Some organizations and ISPs can use a central RADIUS service for all of their RADIUS needs. This configuration is possible when there are a small number of users, or system load is low. However, when there are a large number of users spread across a wide geographic region, it may be beneficial to use a multi-site approach. As with all solutions, this approach has benefits and costs.
Allocate more than one primary directory service instance
It is already common practice to set up a primary directory service instance at the main data center for storing usernames and passwords. Additional data centers will usually have a secondary instance of this identity store that is simply a “clone” of the primary. Any changes to user information are made on the primary instance, and then copied to all the secondary ones.
Deploying a single primary directory service which updates secondary nodes is often sufficient for smaller ISPs that have only one or two datacenters.
However, given how catastrophic it can be for an ISP if the primary directory service instance goes offline, we recommend adding an additional primary database to provide more resilience and responsiveness in the network. Particularly when:
- Data centers are distributed over a wide geographic area, increasing the lag time to update the secondary database
- There are more than three or four data centers.
- The underlying telecom network infrastructure has known reliability issues. While this is a more obvious major consideration for our clients in developing countries, wealthier countries are also vulnerable to network failures due to extreme weather events or freak power outages.
The diagram above shows how multiple primary instances work in a network design for four geographically dispersed data centers.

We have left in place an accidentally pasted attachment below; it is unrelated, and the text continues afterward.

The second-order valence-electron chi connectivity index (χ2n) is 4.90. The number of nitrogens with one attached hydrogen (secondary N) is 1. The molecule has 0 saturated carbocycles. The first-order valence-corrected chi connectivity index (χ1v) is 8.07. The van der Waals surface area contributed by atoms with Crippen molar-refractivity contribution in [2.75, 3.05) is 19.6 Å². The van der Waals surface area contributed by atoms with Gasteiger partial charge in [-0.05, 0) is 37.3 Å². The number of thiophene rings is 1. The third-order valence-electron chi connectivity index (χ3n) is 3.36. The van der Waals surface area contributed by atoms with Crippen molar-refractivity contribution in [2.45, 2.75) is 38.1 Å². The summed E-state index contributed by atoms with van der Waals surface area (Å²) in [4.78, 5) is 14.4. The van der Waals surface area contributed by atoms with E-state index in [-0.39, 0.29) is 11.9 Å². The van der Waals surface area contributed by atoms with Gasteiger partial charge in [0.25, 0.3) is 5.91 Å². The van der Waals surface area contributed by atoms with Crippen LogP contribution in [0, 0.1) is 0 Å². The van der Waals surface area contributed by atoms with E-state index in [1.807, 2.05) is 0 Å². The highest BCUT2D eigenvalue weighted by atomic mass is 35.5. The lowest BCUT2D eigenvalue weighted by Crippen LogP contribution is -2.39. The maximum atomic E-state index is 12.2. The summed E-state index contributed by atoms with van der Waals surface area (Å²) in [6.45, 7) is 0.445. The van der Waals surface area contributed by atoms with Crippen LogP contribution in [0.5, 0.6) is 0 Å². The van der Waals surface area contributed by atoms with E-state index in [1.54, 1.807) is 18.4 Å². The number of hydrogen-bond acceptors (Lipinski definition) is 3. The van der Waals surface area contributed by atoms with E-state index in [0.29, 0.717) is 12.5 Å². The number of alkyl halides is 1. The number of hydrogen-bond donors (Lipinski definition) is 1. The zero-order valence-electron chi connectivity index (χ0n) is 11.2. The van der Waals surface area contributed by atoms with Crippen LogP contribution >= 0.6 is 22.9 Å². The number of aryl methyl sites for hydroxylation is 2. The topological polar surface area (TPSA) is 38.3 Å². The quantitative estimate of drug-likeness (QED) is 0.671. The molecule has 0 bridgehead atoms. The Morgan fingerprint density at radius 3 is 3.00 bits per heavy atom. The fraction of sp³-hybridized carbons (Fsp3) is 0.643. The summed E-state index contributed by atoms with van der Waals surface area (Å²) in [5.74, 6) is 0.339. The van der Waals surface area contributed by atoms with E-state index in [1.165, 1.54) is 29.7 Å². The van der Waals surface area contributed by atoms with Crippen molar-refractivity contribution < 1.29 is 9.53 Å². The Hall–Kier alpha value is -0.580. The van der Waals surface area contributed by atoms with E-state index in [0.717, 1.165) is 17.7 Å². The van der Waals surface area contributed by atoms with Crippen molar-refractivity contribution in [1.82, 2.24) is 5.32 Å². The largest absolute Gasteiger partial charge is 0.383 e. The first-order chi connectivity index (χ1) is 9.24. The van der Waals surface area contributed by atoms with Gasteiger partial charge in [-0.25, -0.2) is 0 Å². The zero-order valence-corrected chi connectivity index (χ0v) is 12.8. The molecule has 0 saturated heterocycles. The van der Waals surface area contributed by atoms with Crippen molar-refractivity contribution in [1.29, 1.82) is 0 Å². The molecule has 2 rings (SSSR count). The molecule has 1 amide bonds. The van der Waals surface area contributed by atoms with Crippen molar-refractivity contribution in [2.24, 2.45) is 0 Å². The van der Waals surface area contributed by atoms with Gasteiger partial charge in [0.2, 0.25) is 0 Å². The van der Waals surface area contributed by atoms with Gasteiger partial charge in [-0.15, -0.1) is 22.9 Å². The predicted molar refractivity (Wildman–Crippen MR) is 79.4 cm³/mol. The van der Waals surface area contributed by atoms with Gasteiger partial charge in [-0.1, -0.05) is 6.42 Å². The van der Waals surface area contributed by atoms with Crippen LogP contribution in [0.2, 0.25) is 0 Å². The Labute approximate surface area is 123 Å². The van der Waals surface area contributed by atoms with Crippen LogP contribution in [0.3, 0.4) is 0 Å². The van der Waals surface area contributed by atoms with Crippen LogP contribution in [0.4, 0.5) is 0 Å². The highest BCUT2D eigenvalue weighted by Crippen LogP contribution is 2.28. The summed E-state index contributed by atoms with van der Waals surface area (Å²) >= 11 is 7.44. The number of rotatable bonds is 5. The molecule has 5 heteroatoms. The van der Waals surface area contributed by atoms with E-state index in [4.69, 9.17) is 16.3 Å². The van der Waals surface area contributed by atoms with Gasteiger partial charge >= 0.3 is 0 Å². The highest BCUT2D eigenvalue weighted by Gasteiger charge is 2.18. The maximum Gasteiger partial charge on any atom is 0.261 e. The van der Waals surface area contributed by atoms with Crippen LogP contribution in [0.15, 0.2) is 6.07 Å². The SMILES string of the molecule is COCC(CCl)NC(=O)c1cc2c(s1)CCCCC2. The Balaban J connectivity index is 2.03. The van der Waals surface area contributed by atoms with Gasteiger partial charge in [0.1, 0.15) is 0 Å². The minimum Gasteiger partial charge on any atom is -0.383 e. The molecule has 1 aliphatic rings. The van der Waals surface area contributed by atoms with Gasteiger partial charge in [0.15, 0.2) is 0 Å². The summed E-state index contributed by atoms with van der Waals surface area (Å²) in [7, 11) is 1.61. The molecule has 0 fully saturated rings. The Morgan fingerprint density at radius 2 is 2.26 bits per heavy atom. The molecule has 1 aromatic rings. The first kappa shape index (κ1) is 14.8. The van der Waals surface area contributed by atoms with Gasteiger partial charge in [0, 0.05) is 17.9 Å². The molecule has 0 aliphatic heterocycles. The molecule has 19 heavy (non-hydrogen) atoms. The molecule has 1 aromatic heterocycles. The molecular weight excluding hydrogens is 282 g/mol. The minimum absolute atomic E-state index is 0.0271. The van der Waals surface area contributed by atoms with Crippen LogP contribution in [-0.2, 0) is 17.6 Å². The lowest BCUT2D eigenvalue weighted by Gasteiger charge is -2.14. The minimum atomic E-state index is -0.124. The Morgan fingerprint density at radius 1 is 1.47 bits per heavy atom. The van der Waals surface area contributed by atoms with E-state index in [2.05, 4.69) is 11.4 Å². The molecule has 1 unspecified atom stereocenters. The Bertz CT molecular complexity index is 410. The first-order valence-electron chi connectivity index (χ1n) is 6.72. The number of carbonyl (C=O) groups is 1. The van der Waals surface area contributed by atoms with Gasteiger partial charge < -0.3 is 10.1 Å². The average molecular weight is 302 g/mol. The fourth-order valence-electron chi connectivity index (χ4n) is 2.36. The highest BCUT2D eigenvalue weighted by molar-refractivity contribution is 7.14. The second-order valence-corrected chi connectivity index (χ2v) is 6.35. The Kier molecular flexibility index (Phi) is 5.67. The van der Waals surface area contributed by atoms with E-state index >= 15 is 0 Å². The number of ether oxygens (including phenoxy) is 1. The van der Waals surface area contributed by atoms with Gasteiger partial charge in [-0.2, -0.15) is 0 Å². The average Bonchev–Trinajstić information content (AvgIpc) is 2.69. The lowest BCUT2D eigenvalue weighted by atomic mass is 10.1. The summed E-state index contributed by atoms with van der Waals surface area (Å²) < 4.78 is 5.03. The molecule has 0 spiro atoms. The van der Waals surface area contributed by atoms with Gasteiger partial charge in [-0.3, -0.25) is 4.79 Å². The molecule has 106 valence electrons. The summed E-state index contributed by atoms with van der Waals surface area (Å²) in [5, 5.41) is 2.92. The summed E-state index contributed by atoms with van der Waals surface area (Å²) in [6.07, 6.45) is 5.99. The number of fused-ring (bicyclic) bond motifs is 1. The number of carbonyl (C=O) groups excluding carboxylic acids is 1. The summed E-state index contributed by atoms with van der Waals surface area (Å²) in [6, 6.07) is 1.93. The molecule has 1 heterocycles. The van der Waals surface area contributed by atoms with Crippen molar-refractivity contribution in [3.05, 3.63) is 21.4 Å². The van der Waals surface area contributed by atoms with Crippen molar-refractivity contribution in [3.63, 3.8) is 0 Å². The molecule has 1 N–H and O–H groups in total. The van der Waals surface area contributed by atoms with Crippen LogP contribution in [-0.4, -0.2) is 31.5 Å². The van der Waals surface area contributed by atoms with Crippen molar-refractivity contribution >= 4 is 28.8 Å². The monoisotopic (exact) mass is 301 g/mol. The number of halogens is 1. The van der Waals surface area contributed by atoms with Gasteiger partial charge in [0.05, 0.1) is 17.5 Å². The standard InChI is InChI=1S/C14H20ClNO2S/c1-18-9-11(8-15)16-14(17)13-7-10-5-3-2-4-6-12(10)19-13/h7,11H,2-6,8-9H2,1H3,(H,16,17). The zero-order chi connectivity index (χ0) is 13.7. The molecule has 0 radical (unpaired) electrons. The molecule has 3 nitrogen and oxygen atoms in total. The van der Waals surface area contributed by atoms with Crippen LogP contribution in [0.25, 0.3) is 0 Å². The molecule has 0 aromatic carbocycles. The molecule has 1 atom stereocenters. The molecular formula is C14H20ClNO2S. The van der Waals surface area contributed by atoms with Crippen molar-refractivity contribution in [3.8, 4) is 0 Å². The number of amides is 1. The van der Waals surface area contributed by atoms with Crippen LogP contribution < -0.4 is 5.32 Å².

- There are two sites that maintain a primary instance of the directory service (Site B and Site C).
- The two primary instances regularly sync with each other.
- All four sites also maintain a secondary instance of the directory service.
- Both of the primary instances regularly update each of the secondary instances. This communication is one-way, with the content only coming from the primary nodes.
With this design, the network has additional levels of redundancy and dramatically decreases the risk of services outages. In this scenario, a service outage would only occur if both Site B and C were inaccessible at the same time.
Bear in mind that not all databases support the deployment of multiple primary instances. We often recommend Open LDAP as a directory service for ISPs, in part because it is one of the few databases with this capability.
Although this level of redundancy may be considered over zealous, our experience has repeatedly demonstrated the importance of planning for the worst case-scenario. Particularly when it comes to critical network infrastructure.
Large ISPs provide critical network access to tens of millions of people. It is essential to design the network infrastructure to be responsive to users, while planning for rare, but inevitable unexpected outages at any location.
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These design principles are based on best practices developed over the last twenty years at NetworkRADIUS. We have seen pretty much every variation of FreeRADIUS deployments out there. If you have a complex network environment and need expertise from the people who wrote FreeRADIUS, contact us for a consultation.
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